[6] Bush v. State, 397 P.2d 616, 618 (Alaska 1964).

[7] As to the question of sufficiency of the evidence, in Beck v. State, 408 P.2d 996, 997 (Alaska 1965), we said:

The question ... is whether the finding of guilt is supported by substantial evidence, that is, such relevant evidence which is adequate to support a conclusion by a reasonable mind that there was no reasonable doubt as to appellant's guilt. (footnotes omitted)

[8] Watson has been followed in several later decisions. McKee v. State, 488 P.2d 1039 (Alaska 1971); Thessen v. State, 454 P.2d 341, 353 (Alaska 1969), cert. denied, 396 U.S. 1029, 90 S. Ct. 588, 24 L. Ed. 2d 525 (1970); Nicholi v. State, 451 P.2d 351, 357-359 (Alaska 1969) (Rabinowitz, J., dissenting); Gafford v. State, 440 P.2d 405, 407-408 (Alaska 1968), cert. denied, 393 U.S. 1120, 89 S. Ct. 996, 22 L. Ed. 2d 125 (1969); Kugzruk v. State, 436 P.2d 962, 966-968 (Alaska 1968). See C. McCormick, Handbook of the Law of Evidence § 157 (1954); Model Code of Evidence rule 311 (1942); Uniform Rules of Evidence rule 55 (1965).

[9] Nicholi v. State, 451 P.2d 351, 359 (Alaska 1968) (Rabinowitz, J., dissenting); Gafford v. State, 440 P.2d 405, 408 (Alaska 1968), cert. denied, 393 U.S. 1120, 89 S. Ct. 996, 22 L. Ed. 2d 125 (1969); Kugzruk v. State, 436 P.2d 962, 967 (Alaska 1968); Harper v. United States, 99 U.S.App.D.C. 324, 239 F.2d 945, 946 (1956); C. McCormick, Handbook of the Law of Evidence § 157, at 332-33 (1954).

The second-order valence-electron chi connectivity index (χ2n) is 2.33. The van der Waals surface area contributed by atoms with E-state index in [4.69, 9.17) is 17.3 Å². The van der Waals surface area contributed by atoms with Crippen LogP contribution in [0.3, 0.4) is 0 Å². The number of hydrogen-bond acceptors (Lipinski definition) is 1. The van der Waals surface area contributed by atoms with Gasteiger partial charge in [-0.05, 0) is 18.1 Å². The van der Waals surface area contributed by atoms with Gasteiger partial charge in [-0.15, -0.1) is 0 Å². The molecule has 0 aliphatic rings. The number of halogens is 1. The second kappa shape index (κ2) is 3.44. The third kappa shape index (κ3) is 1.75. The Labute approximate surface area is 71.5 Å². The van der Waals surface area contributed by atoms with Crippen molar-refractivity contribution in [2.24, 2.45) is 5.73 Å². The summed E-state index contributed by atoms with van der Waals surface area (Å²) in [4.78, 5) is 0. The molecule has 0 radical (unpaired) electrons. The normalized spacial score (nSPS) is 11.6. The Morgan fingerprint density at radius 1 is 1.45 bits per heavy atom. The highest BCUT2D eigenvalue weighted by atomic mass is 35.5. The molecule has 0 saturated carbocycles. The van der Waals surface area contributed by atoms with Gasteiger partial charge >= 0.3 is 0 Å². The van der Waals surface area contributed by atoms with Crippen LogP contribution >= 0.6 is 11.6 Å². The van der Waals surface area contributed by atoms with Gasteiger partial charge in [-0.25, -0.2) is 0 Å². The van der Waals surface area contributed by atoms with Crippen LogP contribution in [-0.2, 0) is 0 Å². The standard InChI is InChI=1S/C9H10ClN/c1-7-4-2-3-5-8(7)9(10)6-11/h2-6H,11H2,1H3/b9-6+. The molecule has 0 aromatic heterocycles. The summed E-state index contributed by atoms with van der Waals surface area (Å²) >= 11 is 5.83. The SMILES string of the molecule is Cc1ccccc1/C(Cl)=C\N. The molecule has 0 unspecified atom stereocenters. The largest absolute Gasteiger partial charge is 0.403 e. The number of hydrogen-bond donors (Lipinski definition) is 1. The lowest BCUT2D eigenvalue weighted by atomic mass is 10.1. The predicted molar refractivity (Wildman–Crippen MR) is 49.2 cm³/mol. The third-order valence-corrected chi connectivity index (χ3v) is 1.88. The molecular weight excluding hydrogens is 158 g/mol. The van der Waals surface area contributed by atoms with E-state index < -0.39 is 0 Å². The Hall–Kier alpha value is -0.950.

[10] C. McCormick, Handbook of the Law of Evidence § 157, at 332-33 (1954); State v. Ellis, 243 Or. 190, 412 P.2d 518 (1966).

[11] Cf. Tarnef v. State, 492 P.2d 109, 117 (Alaska 1971). In Tarnef we were concerned with the possibility of an abuse of the trial court's discretion in the denial of a motion for mistrial. The motion was based on the admission of allegedly prejudicial testimony of prior drug sales.

Some case metadata and case summaries were written with the help of AI, which can produce inaccuracies. You should read the full case before relying on it for legal research purposes.

This site is protected by reCAPTCHA and the Google Privacy Policy and Terms of Service apply.